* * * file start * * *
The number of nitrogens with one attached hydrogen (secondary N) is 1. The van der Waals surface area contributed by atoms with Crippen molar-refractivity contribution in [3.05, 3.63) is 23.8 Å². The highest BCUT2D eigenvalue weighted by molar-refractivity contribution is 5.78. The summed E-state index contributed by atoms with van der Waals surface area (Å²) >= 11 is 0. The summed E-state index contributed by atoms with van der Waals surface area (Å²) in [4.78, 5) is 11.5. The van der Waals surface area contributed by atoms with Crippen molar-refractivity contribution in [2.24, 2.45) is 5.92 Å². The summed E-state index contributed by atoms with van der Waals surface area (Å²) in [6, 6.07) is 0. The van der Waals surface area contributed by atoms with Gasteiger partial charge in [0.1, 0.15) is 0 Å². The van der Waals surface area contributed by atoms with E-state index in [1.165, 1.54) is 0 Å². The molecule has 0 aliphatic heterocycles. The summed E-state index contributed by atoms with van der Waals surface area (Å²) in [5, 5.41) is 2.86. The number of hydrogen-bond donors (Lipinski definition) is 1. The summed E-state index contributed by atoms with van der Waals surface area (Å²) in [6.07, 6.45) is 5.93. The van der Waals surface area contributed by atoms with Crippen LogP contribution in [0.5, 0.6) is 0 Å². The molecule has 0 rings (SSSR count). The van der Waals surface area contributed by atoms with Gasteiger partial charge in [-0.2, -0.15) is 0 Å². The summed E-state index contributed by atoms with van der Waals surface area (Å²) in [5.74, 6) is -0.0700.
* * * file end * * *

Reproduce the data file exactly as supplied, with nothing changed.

The number of nitrogens with one attached hydrogen (secondary N) is 1. The van der Waals surface area contributed by atoms with Crippen molar-refractivity contribution in [3.05, 3.63) is 23.8 Å². The highest BCUT2D eigenvalue weighted by molar-refractivity contribution is 5.78. The summed E-state index contributed by atoms with van der Waals surface area (Å²) >= 11 is 0. The summed E-state index contributed by atoms with van der Waals surface area (Å²) in [4.78, 5) is 11.5. The van der Waals surface area contributed by atoms with Crippen molar-refractivity contribution in [2.24, 2.45) is 5.92 Å². The summed E-state index contributed by atoms with van der Waals surface area (Å²) in [6, 6.07) is 0. The van der Waals surface area contributed by atoms with Gasteiger partial charge in [0.1, 0.15) is 0 Å². The van der Waals surface area contributed by atoms with E-state index in [1.165, 1.54) is 0 Å². The molecule has 0 aliphatic heterocycles. The summed E-state index contributed by atoms with van der Waals surface area (Å²) in [5, 5.41) is 2.86. The number of hydrogen-bond donors (Lipinski definition) is 1. The summed E-state index contributed by atoms with van der Waals surface area (Å²) in [6.07, 6.45) is 5.93. The van der Waals surface area contributed by atoms with Crippen LogP contribution in [0.5, 0.6) is 0 Å². The molecule has 0 rings (SSSR count). The van der Waals surface area contributed by atoms with Gasteiger partial charge in [-0.2, -0.15) is 0 Å². The summed E-state index contributed by atoms with van der Waals surface area (Å²) in [5.74, 6) is -0.0700.